Challenge: When all is found out, is the whole identity compromised?
Resolution (GPG): Notify the certifier of the compromised GPG fingerprint. The master private key holder has de-certification authority over the signature certified for signing commits, and may revoke certification of the maligned signing certification, rapidly upon providing their own advertisement of change of certifications. Upon receipt of such a fingerprint or similar identifying information, revoke the compromised signing key and exercise stable surety-of-identity from the master key to generate and certify anew, a signing key for origination of authentic commits to the code repository. The identity is not the signing key, and the originator can readily have an assured identity with which to signify the authenticity of corrective actions and sundry commits.
I hope my original works are useful mechanisms by which surety-of-origination acts to strengthen the whole, now that I am signing my commits.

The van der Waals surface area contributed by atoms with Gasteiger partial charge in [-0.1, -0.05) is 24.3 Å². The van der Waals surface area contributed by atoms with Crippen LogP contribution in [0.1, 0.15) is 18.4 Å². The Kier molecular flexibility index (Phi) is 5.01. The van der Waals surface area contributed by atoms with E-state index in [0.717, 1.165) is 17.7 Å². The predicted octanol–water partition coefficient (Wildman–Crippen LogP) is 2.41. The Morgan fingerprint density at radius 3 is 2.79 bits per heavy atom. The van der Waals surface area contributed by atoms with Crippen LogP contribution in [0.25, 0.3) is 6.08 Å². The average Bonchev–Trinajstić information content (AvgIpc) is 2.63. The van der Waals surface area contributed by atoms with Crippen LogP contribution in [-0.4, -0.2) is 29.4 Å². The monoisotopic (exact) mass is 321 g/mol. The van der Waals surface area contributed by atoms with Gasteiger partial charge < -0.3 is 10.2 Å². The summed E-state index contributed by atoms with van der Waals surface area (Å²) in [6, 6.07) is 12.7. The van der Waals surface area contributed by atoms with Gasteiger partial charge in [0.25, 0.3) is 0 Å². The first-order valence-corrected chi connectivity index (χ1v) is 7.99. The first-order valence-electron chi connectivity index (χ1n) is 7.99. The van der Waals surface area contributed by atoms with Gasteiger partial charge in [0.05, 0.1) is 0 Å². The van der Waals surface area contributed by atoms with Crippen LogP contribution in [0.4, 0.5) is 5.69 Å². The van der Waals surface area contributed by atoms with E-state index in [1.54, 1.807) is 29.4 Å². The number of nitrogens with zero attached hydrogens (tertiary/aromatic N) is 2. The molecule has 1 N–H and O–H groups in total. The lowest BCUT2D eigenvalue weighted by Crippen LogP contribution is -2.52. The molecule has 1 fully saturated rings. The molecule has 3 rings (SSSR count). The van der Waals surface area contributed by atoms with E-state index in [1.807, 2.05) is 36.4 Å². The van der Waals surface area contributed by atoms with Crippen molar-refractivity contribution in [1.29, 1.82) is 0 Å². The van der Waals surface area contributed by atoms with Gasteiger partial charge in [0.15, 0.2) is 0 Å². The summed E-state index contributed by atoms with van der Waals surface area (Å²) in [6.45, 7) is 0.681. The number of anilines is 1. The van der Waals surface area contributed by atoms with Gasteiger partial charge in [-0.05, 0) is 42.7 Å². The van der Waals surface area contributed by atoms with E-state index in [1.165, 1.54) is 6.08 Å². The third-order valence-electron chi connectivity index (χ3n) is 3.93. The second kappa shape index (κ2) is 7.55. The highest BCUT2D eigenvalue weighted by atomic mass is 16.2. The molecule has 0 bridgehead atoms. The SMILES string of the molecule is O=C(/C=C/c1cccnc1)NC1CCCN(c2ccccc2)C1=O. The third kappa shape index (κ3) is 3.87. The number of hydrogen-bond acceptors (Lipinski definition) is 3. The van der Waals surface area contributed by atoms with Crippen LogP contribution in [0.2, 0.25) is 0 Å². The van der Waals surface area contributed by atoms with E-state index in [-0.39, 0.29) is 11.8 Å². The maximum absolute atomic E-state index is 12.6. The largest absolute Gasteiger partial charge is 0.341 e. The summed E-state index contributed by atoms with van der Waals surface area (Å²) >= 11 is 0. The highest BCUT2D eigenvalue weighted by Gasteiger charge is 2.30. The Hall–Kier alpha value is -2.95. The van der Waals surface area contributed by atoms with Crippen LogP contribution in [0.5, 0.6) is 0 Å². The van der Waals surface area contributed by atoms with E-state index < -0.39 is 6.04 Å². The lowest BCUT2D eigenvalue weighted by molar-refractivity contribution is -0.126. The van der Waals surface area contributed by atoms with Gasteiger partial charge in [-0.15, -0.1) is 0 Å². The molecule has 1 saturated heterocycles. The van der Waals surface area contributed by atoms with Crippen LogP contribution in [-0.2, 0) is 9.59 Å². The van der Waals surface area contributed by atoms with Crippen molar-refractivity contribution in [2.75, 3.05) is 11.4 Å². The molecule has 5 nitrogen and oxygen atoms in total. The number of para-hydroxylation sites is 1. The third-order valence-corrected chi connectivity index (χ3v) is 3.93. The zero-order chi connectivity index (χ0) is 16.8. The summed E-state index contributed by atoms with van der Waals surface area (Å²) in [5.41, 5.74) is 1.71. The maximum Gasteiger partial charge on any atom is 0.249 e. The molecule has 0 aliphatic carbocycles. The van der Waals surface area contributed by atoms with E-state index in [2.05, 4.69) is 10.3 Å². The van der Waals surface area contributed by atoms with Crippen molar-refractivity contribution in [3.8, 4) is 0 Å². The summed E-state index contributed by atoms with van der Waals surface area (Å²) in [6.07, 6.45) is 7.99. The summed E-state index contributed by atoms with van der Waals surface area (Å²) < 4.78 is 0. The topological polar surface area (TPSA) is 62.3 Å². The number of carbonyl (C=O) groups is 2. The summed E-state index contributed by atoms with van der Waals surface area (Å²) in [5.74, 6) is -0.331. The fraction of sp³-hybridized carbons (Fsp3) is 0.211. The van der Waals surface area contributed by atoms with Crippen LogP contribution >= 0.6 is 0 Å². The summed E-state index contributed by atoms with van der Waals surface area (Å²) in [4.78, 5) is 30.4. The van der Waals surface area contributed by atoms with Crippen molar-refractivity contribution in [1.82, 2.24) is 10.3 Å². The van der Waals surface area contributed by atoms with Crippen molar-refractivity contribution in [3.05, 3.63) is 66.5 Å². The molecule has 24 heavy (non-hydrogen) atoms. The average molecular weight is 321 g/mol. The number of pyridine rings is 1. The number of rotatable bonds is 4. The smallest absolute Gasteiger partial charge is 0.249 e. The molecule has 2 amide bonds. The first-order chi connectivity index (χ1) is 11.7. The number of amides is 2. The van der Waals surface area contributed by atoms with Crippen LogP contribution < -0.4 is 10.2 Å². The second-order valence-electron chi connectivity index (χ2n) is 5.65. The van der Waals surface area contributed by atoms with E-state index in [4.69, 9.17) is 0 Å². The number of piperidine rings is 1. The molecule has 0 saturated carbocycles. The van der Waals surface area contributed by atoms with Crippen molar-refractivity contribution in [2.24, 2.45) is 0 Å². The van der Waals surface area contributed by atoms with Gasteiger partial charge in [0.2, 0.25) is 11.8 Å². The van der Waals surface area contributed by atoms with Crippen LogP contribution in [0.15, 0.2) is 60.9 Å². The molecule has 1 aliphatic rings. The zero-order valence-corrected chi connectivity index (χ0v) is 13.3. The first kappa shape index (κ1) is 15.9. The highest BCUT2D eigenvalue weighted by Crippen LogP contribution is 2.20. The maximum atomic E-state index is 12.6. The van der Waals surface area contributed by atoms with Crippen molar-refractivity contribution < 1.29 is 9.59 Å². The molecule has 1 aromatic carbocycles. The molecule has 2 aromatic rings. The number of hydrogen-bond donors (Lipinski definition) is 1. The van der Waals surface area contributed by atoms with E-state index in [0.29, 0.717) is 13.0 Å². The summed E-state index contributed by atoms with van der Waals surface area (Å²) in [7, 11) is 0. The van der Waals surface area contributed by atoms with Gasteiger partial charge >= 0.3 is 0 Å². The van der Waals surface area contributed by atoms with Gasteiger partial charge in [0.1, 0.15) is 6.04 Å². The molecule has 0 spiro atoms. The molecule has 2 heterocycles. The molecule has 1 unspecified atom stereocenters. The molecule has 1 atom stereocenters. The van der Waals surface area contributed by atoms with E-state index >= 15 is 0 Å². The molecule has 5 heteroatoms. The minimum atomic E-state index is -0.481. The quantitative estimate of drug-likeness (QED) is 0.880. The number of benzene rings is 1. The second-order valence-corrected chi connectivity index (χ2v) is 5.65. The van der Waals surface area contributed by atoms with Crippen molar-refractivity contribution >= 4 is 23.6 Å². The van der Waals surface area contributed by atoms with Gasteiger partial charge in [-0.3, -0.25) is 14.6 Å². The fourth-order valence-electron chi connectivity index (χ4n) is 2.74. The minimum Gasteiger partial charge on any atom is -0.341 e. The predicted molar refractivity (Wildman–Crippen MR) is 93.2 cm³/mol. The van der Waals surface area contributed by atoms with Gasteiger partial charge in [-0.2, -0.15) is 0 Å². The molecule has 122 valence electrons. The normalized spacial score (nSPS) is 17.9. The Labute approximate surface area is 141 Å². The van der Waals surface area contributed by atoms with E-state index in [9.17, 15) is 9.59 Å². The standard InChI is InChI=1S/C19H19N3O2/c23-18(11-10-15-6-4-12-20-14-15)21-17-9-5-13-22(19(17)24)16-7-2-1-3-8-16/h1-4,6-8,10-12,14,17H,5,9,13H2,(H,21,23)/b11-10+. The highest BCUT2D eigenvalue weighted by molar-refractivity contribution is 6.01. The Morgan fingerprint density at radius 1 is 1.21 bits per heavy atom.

I have my master private key stored offline in an encrypted USB, but keep a signing subkey-pair on my local machine for day-to-day use. I ensured that my signing subkey was present on the shell where my development work was taking place, and configured my git client to use my signing subkey.
When I could manually sign any commit by git commit -S, and have it work as expected, it was then time to have git challenge for signature on every commit, by setting the global option: git config --global commit.gpgsign true.
On commit, I answer the challenge with my GPG passphrase to apply my signature using my private signing subkey. Such signed commits are indicated as verified by both my-own installation of Gitea at code.cjwillcock.ca and third-parties Github, et al.
My signing certificate expires two (2) years from the day I certified it, on 2021-03-16. If I go down, I’m taking all my certificates with me! 😀 That’s the graceful failure mode, and hopefully unnecessary for a very long time while I give it some more thought!